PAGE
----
In a major show of strength China's People's Liberation Army Air Force (PLAAF) sent its J-20 stealth fighter jets for their first-ever combat training over the sea. The J-20 fighters took to the skies over the sea sometime in early May 2018 as China demonstrated that its forces were combat ready even as tensions with Taiwan and some other neighbours rose.
The J-20 stealth fighters "will help the air force better fulfill its sacred duty of safeguarding China's sovereignty, security and territorial integrity," PLAAF spokesperson and Senior Colonel Shen Jinke was quoted as saying by Xinhua.
The officer posted on PLAAF's official blog that J-20 jets took part in a drill in "actual war conditions" to "further upgrade the air force's combat capabilities". According to Shen the J-20 had earlier taken part in war games with other Chinese fighters like J-16 and J-10c.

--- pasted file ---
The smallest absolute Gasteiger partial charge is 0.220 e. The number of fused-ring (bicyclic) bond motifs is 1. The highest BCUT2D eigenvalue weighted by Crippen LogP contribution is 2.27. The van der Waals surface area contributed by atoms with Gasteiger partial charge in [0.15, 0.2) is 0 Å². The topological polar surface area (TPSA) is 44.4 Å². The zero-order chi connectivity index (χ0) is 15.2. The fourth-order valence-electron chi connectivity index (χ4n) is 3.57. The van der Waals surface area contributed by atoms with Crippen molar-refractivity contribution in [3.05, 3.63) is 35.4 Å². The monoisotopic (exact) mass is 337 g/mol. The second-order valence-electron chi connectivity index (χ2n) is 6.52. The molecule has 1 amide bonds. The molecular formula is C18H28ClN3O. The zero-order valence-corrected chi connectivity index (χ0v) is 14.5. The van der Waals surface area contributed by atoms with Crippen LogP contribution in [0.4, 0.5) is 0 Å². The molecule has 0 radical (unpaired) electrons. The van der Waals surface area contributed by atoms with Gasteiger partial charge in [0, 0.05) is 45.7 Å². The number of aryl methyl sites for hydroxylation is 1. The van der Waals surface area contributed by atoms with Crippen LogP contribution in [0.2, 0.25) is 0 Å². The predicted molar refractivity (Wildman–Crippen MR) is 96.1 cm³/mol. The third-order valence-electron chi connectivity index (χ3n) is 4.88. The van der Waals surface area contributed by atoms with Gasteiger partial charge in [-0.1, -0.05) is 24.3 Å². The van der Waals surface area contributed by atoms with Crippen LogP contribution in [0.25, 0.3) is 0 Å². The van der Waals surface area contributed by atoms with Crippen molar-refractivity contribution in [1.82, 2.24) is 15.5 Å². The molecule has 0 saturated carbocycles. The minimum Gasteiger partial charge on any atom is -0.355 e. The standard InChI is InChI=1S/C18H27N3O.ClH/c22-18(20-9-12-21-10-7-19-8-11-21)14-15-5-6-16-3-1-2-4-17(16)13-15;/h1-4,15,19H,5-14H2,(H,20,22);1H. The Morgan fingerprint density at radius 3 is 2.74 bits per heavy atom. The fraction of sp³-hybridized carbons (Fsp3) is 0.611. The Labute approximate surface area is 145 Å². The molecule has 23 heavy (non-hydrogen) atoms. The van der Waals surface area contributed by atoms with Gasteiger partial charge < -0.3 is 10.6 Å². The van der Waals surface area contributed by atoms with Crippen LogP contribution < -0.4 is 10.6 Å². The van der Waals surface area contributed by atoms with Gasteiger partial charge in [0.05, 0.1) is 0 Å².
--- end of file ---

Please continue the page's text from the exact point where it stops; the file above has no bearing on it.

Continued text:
In the recent months, the Chinses forces have been aggressive in the seas. The PLAAF has flown its strategic bombers close to Taiwan and the Chinese Army also conducted a live-fire drill in the Taiwan Strait in April 2018.
Chinese military officials claim that even Taiwan's most advanced fighters like the F-16 and the Mirage 2000 will be no match for the J-20 as the former are fourth generation aircraft without stealth capabilities, unlike the latter which is invisible to radars.
The J-20 is China's answer to the American fifth-generation stealth fighters like F-22 Raptor and F-35 Lightning II. However, western defence experts claim that J-20 is a fourth-generation medium and long-range fighter with an inferior engine compared to the US stealth fighters.
However, China's other rivals like Japan and South Korea have the US F-35A Lighting II in their arsenal. Japan will in the next six years have 62 F-35 A Lighting II jets. Japan is also in talks with Lockheed Martin to develop an advanced jet which will combine the capabilities of both the F-22 Raptor and F-35A Lighting II. South Korea also plans to have 60 F-35A Lighting II in its air force.